Guest Commentary

Kobach, Yoder campaigns said immigrants are scary. Their loss proves we’re changing

iStockphoto

Over the past few weeks, we have watched as the Trump administration’s nativist, anti-immigrant ideology has brought our government to a grinding halt. The partial federal shutdown has directly impacted the well-being of more than 800,000 federal workers, their families and the American people who rely on government services.

But the good news in the shadow of this shutdown is that the midterm elections showed us that these obstructive ideologies are being rejected by voters. For years, Kansans have had to contend with anti-immigrant hardliner Kris Kobach, whose views and policies are an affront to our values of family, faith and community. Now we are finally moving forward.

On Nov. 6, Rep. Kevin Yoder and gubernatorial candidate Kobach — both Republicans — lost their elections. That’s notable because President Donald Trump won Kansas in 2016 with 56 percent of the vote.

So what accounts for this change? For one, it’s clear that Yoder, who lost to Democrat Sharice Davids by more than 9 percentage points, failed to account for changing demographics. Since 2016, Kansas’ 3rd District saw an increase of 5,000 Hispanic and Asian-American voters, but lost 7,500 white voters, according to an analysis by New American Economy. This is an acceleration of a longtime trend. If we look back 20 years, the central Kansas City, Kan., neighborhood of my Grandview Park Presbyterian Church was only 3 to 5 percent Latino. Around 1996, the neighborhood began to change as more immigrants arrived to build families, homes and businesses.

Across the Kansas City region, the immigrant population has quadrupled since 1990. According to a 2016 analysis by the Migration Policy Institute, Kansas is home today to more than 204,000 immigrants. Many of these residents live in mixed-status families, where one or more household members is undocumented. A 2017 study by the University of Southern California’s Center for the Study of Immigrant Integration and the Center for American Progress found that nationwide, approximately 16.7 million people had at least one undocumented family member in the household.

It’s no surprise that in the midterms, immigration was a central issue for many people here. After the 2016 elections, parents in our community confided in me that classmates were taunting their kids, telling them to go back to Mexico. Even adults here perfectly legally felt afraid. This was largely driven by anti-immigrant policies and rhetoric from Trump and Kobach, then secretary of state. On the campaign trail, Kobach said his top priority was stopping illegal immigration. He stumped alongside Trump and pushed an agenda that would ban landlords from renting homes to undocumented immigrants, announcing, “It’s time to put Kansans first, not illegal aliens.” This came on top of his 14-year attempt to eliminate in-state tuition for immigrant students.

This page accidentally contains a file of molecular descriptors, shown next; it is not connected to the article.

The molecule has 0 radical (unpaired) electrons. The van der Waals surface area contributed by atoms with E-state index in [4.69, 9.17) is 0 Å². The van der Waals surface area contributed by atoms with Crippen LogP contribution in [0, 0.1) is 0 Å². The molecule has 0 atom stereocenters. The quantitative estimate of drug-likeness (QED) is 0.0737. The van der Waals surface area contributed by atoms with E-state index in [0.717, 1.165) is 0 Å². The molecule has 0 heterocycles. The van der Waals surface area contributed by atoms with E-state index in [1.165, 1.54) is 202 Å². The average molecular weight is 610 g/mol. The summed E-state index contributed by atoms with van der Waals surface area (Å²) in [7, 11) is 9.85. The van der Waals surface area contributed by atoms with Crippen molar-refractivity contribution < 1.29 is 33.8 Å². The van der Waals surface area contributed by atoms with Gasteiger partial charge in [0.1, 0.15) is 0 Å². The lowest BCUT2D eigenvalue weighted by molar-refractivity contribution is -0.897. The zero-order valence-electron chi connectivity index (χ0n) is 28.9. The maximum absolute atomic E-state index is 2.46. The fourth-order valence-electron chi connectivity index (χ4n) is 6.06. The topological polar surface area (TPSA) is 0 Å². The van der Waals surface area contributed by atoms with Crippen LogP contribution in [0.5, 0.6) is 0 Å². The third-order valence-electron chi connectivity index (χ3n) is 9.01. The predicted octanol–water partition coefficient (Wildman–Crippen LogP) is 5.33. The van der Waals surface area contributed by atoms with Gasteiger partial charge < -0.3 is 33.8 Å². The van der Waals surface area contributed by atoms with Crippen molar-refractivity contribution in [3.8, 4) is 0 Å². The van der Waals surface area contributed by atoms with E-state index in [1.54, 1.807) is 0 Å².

Yoder took a more moderate approach on immigration while in office, but on the campaign trail, he ran ads implying that crime would flourish unchecked if his opponent Davids were elected. “Too radical,” the ads said. “Sharice Davids can’t keep us safe.” Yoder failed to separate himself from anti-immigration hardliners like one Republican Super PAC whose ad aimed to elect Yoder by juxtaposing images of a white, blond-haired Kansas family with those of gun-wielding “criminal illegal aliens.”

Davids, meanwhile, countered with ads about bipartisan immigration reform, strong borders and a path to citizenship for undocumented immigrants. Our community spoke, and Davids won.

This same narrative played out on a national scale. About half of the 42 Republicans who lost to Democrats ran fearmongering anti-immigrant ads, according to New American Economy. Many others, like Yoder, did little on the campaign trail to counter his party’s overwhelmingly negative immigration rhetoric. Over all, Republicans ran five times as many anti-immigrant attack ads during this election cycle as they did four years ago. In the House, that approach failed.

Americans increasingly identify immigrants and refugees not as threats, but as our neighbors. From local business owners to fellow church congregants, we know how much our lives are intertwined, and how much we lose when we push people away.

Immigrants have been key to revitalizing our communities. In the early 1990s, the population forecast for the Kansas City region projected an overall decline by the year 2000. It was predicted that our church neighborhood would become a ghost town. Instead, immigrant families moved in and opened businesses on Central Avenue. It’s now full of strong families and vibrant businesses. It’s been an amazing rebirth of a neighborhood and business district.

Data from New American Economy shows that immigrants comprise just 9.8 percent of the population in Kansas’ 3rd District, yet pay $643.4 million in state and local taxes. Our district alone has over 2,000 immigrant entrepreneurs. That’s a win for everyone.

Rick Behrens is senior pastor of Grandview Park Presbyterian Church in Kansas City, Kan.

  Comments